PwC chairman Kevin Ellis, wrote to almost 1,000 of the Big Four firm’s partners stating that Denison’s audit work was “inadequate”, according to an email seen by Sky News.
"He was responsible for the overall quality of the audit, supervising the audit and issuing the auditor's report.
"He failed to carry out these responsibilities appropriately, delegating too much work to a junior team member and only recording two hours of work during the completion stage," Ellis wrote.
Denison was given a record fine and stopped from conducting any audit work for 15 years by the FRC for his work at the troubled retailer.
Sir Philip Green sold the business for £1 just five days after PwC signed off its accounts. This was done two months earlier than in previous years.
Ellis also revealed Denison backdated his audit opinion that BHS was a going concern by three days. This means he made "a false statement on the audit file relating to the circumstances of the backdating".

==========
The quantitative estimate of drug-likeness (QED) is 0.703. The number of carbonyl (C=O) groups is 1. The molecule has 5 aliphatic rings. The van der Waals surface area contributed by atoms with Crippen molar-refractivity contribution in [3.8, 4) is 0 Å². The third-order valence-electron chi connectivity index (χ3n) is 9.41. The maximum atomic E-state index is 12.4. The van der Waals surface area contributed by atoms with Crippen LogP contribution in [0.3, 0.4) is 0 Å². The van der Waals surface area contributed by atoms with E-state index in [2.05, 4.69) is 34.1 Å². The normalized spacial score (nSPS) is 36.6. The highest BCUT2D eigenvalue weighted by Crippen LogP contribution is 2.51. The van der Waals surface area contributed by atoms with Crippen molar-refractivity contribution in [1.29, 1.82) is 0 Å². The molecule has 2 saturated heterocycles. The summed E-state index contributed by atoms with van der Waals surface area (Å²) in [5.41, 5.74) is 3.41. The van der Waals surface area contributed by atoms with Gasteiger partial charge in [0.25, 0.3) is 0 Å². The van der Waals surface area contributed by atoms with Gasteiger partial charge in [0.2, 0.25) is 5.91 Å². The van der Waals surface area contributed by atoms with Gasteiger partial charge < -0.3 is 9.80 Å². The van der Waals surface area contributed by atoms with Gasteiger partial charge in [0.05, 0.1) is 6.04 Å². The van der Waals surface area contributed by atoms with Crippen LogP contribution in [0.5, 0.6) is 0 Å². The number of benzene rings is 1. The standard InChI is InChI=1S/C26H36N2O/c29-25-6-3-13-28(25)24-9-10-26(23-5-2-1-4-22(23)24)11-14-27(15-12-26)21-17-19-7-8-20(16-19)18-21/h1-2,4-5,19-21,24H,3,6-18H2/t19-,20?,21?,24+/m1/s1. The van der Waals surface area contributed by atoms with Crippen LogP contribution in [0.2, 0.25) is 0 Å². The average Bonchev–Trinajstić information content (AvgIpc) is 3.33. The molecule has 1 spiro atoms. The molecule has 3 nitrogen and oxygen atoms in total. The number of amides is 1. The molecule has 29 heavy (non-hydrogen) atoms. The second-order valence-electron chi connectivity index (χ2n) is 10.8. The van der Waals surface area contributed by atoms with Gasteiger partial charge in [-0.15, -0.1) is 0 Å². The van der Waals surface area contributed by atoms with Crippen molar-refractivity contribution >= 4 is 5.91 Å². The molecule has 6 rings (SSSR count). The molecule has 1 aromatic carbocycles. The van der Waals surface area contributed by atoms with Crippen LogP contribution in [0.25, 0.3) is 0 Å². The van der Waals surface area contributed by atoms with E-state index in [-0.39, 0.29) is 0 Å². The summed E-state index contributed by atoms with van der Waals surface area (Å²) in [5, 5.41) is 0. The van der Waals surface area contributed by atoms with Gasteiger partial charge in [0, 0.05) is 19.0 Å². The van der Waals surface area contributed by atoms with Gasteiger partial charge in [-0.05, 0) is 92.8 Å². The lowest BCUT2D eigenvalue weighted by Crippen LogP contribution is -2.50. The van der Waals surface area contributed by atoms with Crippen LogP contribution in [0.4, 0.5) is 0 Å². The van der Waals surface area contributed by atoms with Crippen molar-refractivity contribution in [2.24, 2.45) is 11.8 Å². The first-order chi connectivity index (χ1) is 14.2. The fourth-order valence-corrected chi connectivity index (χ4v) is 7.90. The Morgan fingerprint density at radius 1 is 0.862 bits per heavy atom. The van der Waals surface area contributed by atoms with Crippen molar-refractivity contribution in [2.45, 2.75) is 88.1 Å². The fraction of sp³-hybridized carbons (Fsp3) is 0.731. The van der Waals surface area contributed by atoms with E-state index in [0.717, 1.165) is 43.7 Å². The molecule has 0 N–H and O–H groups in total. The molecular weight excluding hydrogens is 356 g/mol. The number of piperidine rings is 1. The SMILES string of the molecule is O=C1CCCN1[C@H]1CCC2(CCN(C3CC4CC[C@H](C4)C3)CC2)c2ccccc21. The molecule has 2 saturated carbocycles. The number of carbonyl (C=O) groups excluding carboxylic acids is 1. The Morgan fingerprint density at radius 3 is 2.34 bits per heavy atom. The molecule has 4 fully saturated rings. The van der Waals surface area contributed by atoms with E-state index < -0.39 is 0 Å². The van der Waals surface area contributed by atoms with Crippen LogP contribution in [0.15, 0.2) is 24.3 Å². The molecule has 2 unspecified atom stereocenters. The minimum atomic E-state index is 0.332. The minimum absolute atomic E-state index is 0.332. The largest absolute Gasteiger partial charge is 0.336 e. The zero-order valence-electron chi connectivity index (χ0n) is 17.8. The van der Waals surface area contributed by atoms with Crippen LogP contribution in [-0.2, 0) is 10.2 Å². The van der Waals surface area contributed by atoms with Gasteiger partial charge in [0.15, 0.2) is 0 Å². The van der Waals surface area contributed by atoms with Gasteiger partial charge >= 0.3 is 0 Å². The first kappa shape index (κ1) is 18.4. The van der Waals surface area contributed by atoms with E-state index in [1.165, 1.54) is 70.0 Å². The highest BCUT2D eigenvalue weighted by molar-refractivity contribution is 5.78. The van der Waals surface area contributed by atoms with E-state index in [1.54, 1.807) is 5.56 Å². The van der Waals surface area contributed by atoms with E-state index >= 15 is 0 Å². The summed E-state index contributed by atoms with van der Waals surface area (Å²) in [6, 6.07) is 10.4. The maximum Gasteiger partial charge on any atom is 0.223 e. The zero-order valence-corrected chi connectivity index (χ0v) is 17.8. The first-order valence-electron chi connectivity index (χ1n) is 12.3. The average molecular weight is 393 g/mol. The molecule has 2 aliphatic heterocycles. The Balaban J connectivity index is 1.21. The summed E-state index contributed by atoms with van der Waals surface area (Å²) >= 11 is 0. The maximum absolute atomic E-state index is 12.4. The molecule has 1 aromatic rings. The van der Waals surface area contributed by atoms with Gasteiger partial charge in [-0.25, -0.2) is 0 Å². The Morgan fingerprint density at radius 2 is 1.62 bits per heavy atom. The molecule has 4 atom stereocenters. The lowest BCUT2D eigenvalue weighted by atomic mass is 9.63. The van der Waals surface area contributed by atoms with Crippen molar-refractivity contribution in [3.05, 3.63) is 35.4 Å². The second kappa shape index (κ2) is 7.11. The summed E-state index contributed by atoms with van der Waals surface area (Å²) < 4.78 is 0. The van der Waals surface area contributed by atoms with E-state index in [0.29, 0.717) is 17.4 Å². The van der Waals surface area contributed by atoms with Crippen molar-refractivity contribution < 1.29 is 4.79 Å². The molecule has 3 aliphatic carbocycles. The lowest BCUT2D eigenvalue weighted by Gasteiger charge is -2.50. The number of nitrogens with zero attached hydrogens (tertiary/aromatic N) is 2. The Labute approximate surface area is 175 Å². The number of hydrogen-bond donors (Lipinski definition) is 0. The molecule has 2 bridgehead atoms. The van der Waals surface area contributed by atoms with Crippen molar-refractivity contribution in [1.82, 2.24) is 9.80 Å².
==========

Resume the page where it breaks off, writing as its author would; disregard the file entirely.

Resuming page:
Ellis said the revelations contained in the email would be an "uncomfortable reading" for the PwC’s partners.
He added, "This situation should not have happened and we need to face up to the failings and learn the lessons.”
This week chair of the Work and Pensions Commission Frank Field has just written to PwC asking for more details about its audit work at BHS, namely how many members of staff worked on the audit for how many hours and what were the charge out rates for each grade level of the audits.
Field also wrote to Denison questioning him about his involvement in the sale of BHS by Sir Philip Green to Retail Acquisitions in March 2015 for £1.
Sir Philip Green company Taveta Investments, which owns Arcadia Group, also made an application for a judicial review designed to stop the FRC publishing the entire findings of its investigation.